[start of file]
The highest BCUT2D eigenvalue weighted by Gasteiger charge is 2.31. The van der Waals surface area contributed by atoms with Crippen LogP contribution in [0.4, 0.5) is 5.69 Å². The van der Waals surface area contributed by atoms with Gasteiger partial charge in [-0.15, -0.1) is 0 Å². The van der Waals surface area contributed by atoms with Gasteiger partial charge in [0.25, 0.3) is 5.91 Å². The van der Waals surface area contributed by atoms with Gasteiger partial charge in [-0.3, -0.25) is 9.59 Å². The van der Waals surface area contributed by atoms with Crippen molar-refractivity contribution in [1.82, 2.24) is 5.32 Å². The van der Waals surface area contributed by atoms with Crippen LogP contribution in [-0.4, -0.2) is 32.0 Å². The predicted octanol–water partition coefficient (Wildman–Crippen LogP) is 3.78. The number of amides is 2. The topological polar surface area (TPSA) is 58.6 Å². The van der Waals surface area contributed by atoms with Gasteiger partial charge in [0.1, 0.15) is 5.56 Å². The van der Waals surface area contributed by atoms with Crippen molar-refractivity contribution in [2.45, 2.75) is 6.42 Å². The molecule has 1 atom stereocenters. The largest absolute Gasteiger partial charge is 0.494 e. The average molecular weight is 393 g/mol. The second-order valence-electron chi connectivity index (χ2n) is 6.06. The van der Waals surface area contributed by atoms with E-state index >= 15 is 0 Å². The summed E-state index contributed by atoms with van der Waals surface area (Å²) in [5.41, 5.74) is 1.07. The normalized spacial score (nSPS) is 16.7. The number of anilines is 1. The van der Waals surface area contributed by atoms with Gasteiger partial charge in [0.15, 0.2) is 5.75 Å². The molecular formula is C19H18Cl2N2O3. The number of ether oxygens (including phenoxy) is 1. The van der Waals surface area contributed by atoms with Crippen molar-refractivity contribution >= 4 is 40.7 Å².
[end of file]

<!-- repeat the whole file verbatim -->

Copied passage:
The highest BCUT2D eigenvalue weighted by Gasteiger charge is 2.31. The van der Waals surface area contributed by atoms with Crippen LogP contribution in [0.4, 0.5) is 5.69 Å². The van der Waals surface area contributed by atoms with Gasteiger partial charge in [-0.15, -0.1) is 0 Å². The van der Waals surface area contributed by atoms with Gasteiger partial charge in [0.25, 0.3) is 5.91 Å². The van der Waals surface area contributed by atoms with Gasteiger partial charge in [-0.3, -0.25) is 9.59 Å². The van der Waals surface area contributed by atoms with Crippen molar-refractivity contribution in [1.82, 2.24) is 5.32 Å². The van der Waals surface area contributed by atoms with Crippen LogP contribution in [-0.4, -0.2) is 32.0 Å². The predicted octanol–water partition coefficient (Wildman–Crippen LogP) is 3.78. The number of amides is 2. The topological polar surface area (TPSA) is 58.6 Å². The van der Waals surface area contributed by atoms with Gasteiger partial charge in [0.1, 0.15) is 5.56 Å². The van der Waals surface area contributed by atoms with Crippen molar-refractivity contribution in [2.45, 2.75) is 6.42 Å². The molecule has 1 atom stereocenters. The largest absolute Gasteiger partial charge is 0.494 e. The average molecular weight is 393 g/mol. The second-order valence-electron chi connectivity index (χ2n) is 6.06. The van der Waals surface area contributed by atoms with E-state index >= 15 is 0 Å². The summed E-state index contributed by atoms with van der Waals surface area (Å²) in [5.41, 5.74) is 1.07. The normalized spacial score (nSPS) is 16.7. The number of anilines is 1. The van der Waals surface area contributed by atoms with Gasteiger partial charge in [0.15, 0.2) is 5.75 Å². The molecular formula is C19H18Cl2N2O3. The number of ether oxygens (including phenoxy) is 1. The van der Waals surface area contributed by atoms with Crippen molar-refractivity contribution >= 4 is 40.7 Å².